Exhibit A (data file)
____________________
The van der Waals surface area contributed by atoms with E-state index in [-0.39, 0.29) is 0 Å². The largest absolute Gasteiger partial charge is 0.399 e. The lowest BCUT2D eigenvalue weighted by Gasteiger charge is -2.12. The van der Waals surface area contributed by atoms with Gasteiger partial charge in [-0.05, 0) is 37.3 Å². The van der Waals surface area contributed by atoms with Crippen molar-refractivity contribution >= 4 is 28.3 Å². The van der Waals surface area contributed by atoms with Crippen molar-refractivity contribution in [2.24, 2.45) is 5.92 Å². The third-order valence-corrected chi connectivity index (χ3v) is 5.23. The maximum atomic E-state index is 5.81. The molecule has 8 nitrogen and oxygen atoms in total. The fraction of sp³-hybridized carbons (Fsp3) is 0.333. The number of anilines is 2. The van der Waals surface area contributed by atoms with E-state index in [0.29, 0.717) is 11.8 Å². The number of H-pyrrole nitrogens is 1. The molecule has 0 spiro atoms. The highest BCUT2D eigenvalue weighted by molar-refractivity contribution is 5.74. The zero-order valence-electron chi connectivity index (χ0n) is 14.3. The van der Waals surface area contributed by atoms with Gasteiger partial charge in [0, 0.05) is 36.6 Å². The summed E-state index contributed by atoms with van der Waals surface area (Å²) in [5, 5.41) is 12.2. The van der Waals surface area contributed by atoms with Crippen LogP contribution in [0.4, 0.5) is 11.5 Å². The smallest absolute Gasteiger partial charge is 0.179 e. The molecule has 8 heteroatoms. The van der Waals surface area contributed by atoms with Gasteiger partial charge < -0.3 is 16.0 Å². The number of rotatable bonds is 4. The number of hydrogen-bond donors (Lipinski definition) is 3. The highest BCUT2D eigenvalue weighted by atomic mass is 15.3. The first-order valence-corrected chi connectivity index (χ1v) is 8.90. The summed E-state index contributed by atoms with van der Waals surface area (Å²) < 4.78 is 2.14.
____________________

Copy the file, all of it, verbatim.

The van der Waals surface area contributed by atoms with E-state index in [-0.39, 0.29) is 0 Å². The largest absolute Gasteiger partial charge is 0.399 e. The lowest BCUT2D eigenvalue weighted by Gasteiger charge is -2.12. The van der Waals surface area contributed by atoms with Gasteiger partial charge in [-0.05, 0) is 37.3 Å². The van der Waals surface area contributed by atoms with Crippen molar-refractivity contribution >= 4 is 28.3 Å². The van der Waals surface area contributed by atoms with Crippen molar-refractivity contribution in [2.24, 2.45) is 5.92 Å². The third-order valence-corrected chi connectivity index (χ3v) is 5.23. The maximum atomic E-state index is 5.81. The molecule has 8 nitrogen and oxygen atoms in total. The fraction of sp³-hybridized carbons (Fsp3) is 0.333. The number of anilines is 2. The van der Waals surface area contributed by atoms with E-state index in [0.29, 0.717) is 11.8 Å². The number of H-pyrrole nitrogens is 1. The molecule has 0 spiro atoms. The highest BCUT2D eigenvalue weighted by molar-refractivity contribution is 5.74. The zero-order valence-electron chi connectivity index (χ0n) is 14.3. The van der Waals surface area contributed by atoms with Gasteiger partial charge in [0, 0.05) is 36.6 Å². The summed E-state index contributed by atoms with van der Waals surface area (Å²) in [5, 5.41) is 12.2. The van der Waals surface area contributed by atoms with Crippen LogP contribution in [0.4, 0.5) is 11.5 Å². The smallest absolute Gasteiger partial charge is 0.179 e. The molecule has 8 heteroatoms. The van der Waals surface area contributed by atoms with Gasteiger partial charge < -0.3 is 16.0 Å². The number of rotatable bonds is 4. The number of hydrogen-bond donors (Lipinski definition) is 3. The highest BCUT2D eigenvalue weighted by atomic mass is 15.3. The first-order valence-corrected chi connectivity index (χ1v) is 8.90. The summed E-state index contributed by atoms with van der Waals surface area (Å²) < 4.78 is 2.14.